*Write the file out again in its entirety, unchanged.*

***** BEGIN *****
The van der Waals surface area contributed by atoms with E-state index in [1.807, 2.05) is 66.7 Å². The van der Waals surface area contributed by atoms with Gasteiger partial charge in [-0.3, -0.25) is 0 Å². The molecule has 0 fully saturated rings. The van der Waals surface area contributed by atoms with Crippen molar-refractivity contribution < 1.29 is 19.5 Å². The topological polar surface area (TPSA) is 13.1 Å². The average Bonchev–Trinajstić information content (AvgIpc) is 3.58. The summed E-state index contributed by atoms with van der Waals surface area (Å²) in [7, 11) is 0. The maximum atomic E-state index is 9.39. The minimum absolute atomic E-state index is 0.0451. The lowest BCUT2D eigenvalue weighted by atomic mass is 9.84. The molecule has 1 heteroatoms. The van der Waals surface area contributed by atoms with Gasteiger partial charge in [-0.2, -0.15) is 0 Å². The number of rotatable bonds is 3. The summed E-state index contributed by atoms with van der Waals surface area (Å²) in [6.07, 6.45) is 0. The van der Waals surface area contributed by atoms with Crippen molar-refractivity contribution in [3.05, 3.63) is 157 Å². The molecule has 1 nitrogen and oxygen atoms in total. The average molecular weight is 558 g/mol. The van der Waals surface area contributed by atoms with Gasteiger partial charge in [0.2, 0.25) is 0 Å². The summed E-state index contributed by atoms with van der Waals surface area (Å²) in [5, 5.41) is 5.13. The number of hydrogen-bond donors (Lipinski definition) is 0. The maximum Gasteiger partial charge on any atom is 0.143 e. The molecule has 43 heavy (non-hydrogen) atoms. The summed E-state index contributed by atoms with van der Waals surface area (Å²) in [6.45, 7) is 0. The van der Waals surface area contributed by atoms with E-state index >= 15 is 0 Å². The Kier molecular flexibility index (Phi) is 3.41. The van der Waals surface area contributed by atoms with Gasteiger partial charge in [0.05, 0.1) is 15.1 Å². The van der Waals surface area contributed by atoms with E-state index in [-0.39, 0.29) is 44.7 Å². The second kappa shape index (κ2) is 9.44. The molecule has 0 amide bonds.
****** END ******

The van der Waals surface area contributed by atoms with E-state index in [1.807, 2.05) is 66.7 Å². The van der Waals surface area contributed by atoms with Gasteiger partial charge in [-0.3, -0.25) is 0 Å². The molecule has 0 fully saturated rings. The van der Waals surface area contributed by atoms with Crippen molar-refractivity contribution < 1.29 is 19.5 Å². The topological polar surface area (TPSA) is 13.1 Å². The average Bonchev–Trinajstić information content (AvgIpc) is 3.58. The summed E-state index contributed by atoms with van der Waals surface area (Å²) in [7, 11) is 0. The maximum atomic E-state index is 9.39. The minimum absolute atomic E-state index is 0.0451. The lowest BCUT2D eigenvalue weighted by atomic mass is 9.84. The molecule has 1 heteroatoms. The van der Waals surface area contributed by atoms with Gasteiger partial charge in [-0.2, -0.15) is 0 Å². The number of rotatable bonds is 3. The summed E-state index contributed by atoms with van der Waals surface area (Å²) in [6.07, 6.45) is 0. The van der Waals surface area contributed by atoms with Crippen molar-refractivity contribution in [3.05, 3.63) is 157 Å². The molecule has 1 nitrogen and oxygen atoms in total. The average molecular weight is 558 g/mol. The van der Waals surface area contributed by atoms with Gasteiger partial charge in [0.2, 0.25) is 0 Å². The summed E-state index contributed by atoms with van der Waals surface area (Å²) in [5, 5.41) is 5.13. The number of hydrogen-bond donors (Lipinski definition) is 0. The maximum Gasteiger partial charge on any atom is 0.143 e. The molecule has 43 heavy (non-hydrogen) atoms. The summed E-state index contributed by atoms with van der Waals surface area (Å²) in [6.45, 7) is 0. The van der Waals surface area contributed by atoms with E-state index >= 15 is 0 Å². The Kier molecular flexibility index (Phi) is 3.41. The van der Waals surface area contributed by atoms with Gasteiger partial charge in [0.05, 0.1) is 15.1 Å². The van der Waals surface area contributed by atoms with E-state index in [-0.39, 0.29) is 44.7 Å². The second kappa shape index (κ2) is 9.44. The molecule has 0 amide bonds.